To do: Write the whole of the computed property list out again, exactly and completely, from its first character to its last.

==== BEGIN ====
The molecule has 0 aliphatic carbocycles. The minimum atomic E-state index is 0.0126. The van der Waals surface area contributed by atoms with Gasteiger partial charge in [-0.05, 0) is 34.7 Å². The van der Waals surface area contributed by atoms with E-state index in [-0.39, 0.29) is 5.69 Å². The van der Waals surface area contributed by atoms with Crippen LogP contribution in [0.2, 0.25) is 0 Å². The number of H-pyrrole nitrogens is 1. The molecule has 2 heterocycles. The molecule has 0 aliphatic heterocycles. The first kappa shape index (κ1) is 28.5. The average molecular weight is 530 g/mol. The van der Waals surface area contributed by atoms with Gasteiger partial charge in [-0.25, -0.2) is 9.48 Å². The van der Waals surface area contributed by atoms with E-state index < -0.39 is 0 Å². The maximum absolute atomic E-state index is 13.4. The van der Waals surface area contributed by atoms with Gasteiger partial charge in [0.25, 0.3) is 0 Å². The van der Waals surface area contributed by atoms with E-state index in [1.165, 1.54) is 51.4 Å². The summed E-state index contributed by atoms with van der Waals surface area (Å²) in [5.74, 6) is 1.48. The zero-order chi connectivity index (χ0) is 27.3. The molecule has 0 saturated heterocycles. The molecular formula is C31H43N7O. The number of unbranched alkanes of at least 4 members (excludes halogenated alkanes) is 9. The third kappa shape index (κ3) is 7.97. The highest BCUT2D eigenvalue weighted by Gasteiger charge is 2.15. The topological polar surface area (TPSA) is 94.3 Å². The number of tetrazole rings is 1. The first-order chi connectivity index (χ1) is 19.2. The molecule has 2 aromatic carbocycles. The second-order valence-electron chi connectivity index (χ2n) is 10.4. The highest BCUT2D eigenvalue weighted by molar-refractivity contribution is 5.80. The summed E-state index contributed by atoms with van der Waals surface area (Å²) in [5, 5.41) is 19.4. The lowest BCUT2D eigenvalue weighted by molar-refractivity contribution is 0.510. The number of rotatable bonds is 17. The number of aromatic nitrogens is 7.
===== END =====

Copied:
The molecule has 0 aliphatic carbocycles. The minimum atomic E-state index is 0.0126. The van der Waals surface area contributed by atoms with Gasteiger partial charge in [-0.05, 0) is 34.7 Å². The van der Waals surface area contributed by atoms with E-state index in [-0.39, 0.29) is 5.69 Å². The van der Waals surface area contributed by atoms with Crippen LogP contribution in [0.2, 0.25) is 0 Å². The number of H-pyrrole nitrogens is 1. The molecule has 2 heterocycles. The molecule has 0 aliphatic heterocycles. The first kappa shape index (κ1) is 28.5. The average molecular weight is 530 g/mol. The van der Waals surface area contributed by atoms with Gasteiger partial charge in [-0.25, -0.2) is 9.48 Å². The van der Waals surface area contributed by atoms with E-state index < -0.39 is 0 Å². The maximum absolute atomic E-state index is 13.4. The van der Waals surface area contributed by atoms with Gasteiger partial charge in [0.25, 0.3) is 0 Å². The van der Waals surface area contributed by atoms with E-state index in [1.165, 1.54) is 51.4 Å². The summed E-state index contributed by atoms with van der Waals surface area (Å²) in [5.74, 6) is 1.48. The zero-order chi connectivity index (χ0) is 27.3. The molecule has 0 saturated heterocycles. The molecular formula is C31H43N7O. The number of unbranched alkanes of at least 4 members (excludes halogenated alkanes) is 9. The third kappa shape index (κ3) is 7.97. The highest BCUT2D eigenvalue weighted by Gasteiger charge is 2.15. The topological polar surface area (TPSA) is 94.3 Å². The number of tetrazole rings is 1. The first-order chi connectivity index (χ1) is 19.2. The molecule has 2 aromatic carbocycles. The second-order valence-electron chi connectivity index (χ2n) is 10.4. The highest BCUT2D eigenvalue weighted by molar-refractivity contribution is 5.80. The summed E-state index contributed by atoms with van der Waals surface area (Å²) in [5, 5.41) is 19.4. The lowest BCUT2D eigenvalue weighted by molar-refractivity contribution is 0.510. The number of rotatable bonds is 17. The number of aromatic nitrogens is 7.